Originally published by The Culture and Manners Institute
Once in a while you shake someone’s hand and think, “I know basset hounds that shake more affirmatively than that.”
Maybe you don’t think that. But you might think:
“This person really doesn’t want to shake my hand.”
“That handshake was limp, this person is not a decision maker.”
“This person is not interested in the job.”
Your handshake conveys enthusiasm (or lack of) just as your voice does. Your handshake should say, “I’m confident, I’m enthusiastic and I’m darn glad to meet you.”
There’s lots of advice online about how many times to pump, or move your handshake up and down. Some say two, three. One presentation said, “Pump five-seven times.” Can you imagine shaking and thinking, “1…2…3…4… ?” The other person is thinking, “Let go! Let go!”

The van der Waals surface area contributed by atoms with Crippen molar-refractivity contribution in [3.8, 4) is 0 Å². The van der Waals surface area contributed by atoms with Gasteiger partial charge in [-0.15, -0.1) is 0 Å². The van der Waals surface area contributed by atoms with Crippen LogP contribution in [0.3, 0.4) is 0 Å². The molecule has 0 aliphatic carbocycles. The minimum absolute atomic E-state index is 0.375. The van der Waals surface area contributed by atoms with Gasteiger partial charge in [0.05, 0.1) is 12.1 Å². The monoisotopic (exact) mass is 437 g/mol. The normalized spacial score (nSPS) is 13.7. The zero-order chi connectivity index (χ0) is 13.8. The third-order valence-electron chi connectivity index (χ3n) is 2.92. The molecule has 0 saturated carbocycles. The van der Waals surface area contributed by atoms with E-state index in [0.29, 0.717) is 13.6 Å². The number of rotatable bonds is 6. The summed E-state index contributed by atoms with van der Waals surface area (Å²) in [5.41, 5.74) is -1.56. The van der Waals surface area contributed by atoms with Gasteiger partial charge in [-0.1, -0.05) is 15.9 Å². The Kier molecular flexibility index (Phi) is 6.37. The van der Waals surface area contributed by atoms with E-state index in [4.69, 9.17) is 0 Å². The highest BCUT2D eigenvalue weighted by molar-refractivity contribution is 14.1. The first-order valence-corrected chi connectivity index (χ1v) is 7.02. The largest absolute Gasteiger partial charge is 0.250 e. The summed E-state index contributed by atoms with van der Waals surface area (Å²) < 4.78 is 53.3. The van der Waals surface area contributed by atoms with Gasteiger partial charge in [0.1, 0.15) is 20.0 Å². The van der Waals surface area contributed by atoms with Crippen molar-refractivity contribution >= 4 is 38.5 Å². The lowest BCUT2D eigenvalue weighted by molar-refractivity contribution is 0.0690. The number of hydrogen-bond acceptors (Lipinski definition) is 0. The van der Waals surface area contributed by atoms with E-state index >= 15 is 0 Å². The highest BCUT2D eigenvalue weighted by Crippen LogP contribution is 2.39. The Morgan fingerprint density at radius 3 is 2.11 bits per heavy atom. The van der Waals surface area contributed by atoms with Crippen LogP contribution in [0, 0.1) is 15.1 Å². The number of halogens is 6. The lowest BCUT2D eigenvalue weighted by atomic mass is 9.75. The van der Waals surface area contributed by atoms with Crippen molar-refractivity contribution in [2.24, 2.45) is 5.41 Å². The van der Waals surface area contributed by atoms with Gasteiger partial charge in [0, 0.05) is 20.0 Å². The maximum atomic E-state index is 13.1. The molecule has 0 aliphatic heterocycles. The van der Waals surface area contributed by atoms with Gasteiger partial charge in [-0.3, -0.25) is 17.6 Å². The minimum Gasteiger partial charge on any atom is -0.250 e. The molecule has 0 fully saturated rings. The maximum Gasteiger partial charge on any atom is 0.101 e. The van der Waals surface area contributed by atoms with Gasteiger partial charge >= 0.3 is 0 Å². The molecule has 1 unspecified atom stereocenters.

A business handshake is simple: your palm fits in the other person’s palm. Reach out and give a firm grasp. There’s no need to pump.
We shake hands to say, “Hello” and again to say, “Goodbye.”
If you have naturally moist or clammy hands – many people do – wipe them off or warm them up before shaking hands. When networking, keep your beverage in your left hand, so your right hand is not cold and wet from holding it.
A limp handshake gives the impression you are insecure or not a decision maker.
The opposite, the knuckle-crusher, gives the impression you are controlling or angry.
When is a lighter handshake is appropriate?
When working with people from other cultures that use a lighter handshake or with people who are frail or arthritic – in both cases, mirror the pressure they put on your hand.
In business in the U.S., reach out, give a firm grasp. To be successful at your profession, make a good first impression.